8 Nov 2005

Social funds warn Web firms on human rights

The original article does not particularly refer to Singapore, but China. But the issue is still relevant to all countries - the censorship of the internet. I've highlighted the important parts.

SAN FRANCISCO - A group of social investment funds from Western countries on Monday called for Internet companies to refrain from supporting repressive human rights practices in China and other nations.

In a letter by 25 investment funds based in the United States, Switzerland, Canada and Australia that manage a total of $21 billion in investments, fund managers warned companies ranging from Yahoo to Cisco of the risks in "collaborating to suppress freedom of opinion and expression."

The investor group said it was responding to a recent controversy over the role allegedly played by Yahoo‘s Hong Kong unit in providing evidence that human rights campaigners say led to the imprisonment of a dissident Chinese journalist.

In September, Paris-based Reporters Without Borders charged that Yahoo helped Chinese authorities to link journalist Shi Tao to a U.S.-based Web site, leading him to receive a 10-year prison sentence for revealing state secrets in April.

"We take this issue very seriously," Yahoo spokeswoman Mary Osako said in a statement on Monday.

"While foreign-based companies must adhere to local laws in all the countries where they operate, we understand that there are unique and inherent challenges to doing business in China," the Yahoo spokeswoman added.

Signatories to the letter included Domini, Calvert Group, Walden Asset Management, various U.S. Catholic social investment funds, Ethical Funds Co. of Canada, Fondation Ethos in Switzerland and Conscious Investors Pty Ltd. of Australia.

"This is essentially a lockdown on freedom of expression," Amy Domini, founder and CEO of Domini Social Investments LLC of New York and a leading U.S. social investment campaigner, said in a phone interview.

Domini decried what she said were violations of basic notions of privacy rights, arguing that Internet access should be free from government snooping just as private mail or conversations in cafes. "The Internet is now the way people chat with each other," she said.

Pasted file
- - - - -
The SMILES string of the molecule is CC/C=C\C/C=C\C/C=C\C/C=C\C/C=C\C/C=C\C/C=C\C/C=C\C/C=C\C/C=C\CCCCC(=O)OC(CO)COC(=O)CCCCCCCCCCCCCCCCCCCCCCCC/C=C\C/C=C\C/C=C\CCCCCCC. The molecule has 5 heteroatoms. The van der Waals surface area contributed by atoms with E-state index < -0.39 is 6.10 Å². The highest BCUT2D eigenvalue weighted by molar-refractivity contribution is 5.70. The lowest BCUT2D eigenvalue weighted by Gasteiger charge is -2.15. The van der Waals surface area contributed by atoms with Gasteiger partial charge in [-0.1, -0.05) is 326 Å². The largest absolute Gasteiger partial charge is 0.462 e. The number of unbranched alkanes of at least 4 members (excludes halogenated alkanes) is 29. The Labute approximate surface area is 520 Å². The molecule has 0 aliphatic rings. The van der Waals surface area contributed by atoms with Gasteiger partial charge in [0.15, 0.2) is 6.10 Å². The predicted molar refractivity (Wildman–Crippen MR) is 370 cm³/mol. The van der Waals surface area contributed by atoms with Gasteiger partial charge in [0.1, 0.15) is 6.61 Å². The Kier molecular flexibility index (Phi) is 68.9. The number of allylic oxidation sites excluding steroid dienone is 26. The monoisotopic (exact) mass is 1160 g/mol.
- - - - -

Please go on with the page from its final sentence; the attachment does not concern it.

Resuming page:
Other companies singled out at a joint news conference in New York held by investment groups and Reporters Without Borders included Google Inc. and Microsoft Corp..

No one from Google, Microsoft or Cisco Systems was immediately available to comment.

The letter called on Internet businesses "to make information public that will allow investors to assess how each firm is acting to ensure that its products and services are not being used to commit human rights violations."

The group also plans to target companies that distribute products or services that enable Internet censorship, surveillance or identification of dissidents.

Leading global makers of communications network gear such as Cisco and Nortel have long faced criticism for their role in supplying technologies that allow the Chinese government to maintain tight censorship controls over the domestic Internet.

Reporters Without Borders said the scope of the campaign for free Internet expression extends beyond China to include companies such as Fortinet, which it said installed filters on the Internet for Burma‘s military government, or Secure Computing Corp., whose filtering technology is used in Tunisia.

"Some businesses help authorities in repressive countries to censor and mount surveillance of the Internet, and others turn a blind eye to the use made of their equipment," the investment fund letter states.

Sunnyvale, California-based Yahoo seeks to balance legal requirements against its belief that the company can contribute to the country‘s modernization of communications, commerce and information access, Yahoo spokeswoman Osaka said.

Social funds warn Web firms on human rights


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2 comments:

Charles said...

I think it could be relevant to us in the sense that:

a) Is the Singapore government currently using available technology provided by aforementioned tech companies to conduct internet surveillance on its own citizens and cyberusers?

Food for thought.

soci said...

the police always state that investigations were started because individuals had reported the offending site to the police. the same way that the protest in front of the CPF was met by 40 police officers, some in full riot gear, as a result of an anonymous phone call complaining about a disturbance.

You got to ask yourself. What exactly do the ISA members do these days, monitor phone calls, Infiltrate meeting etc...

Surely if the MI5, MI6, CIA, FBI and the Chinese alone have hired 20,000 civil servants in one province to monitor activities on the internet, to think that just maybe, this comment has triggered a spider in the ISA isn't a great stretch of the imagination.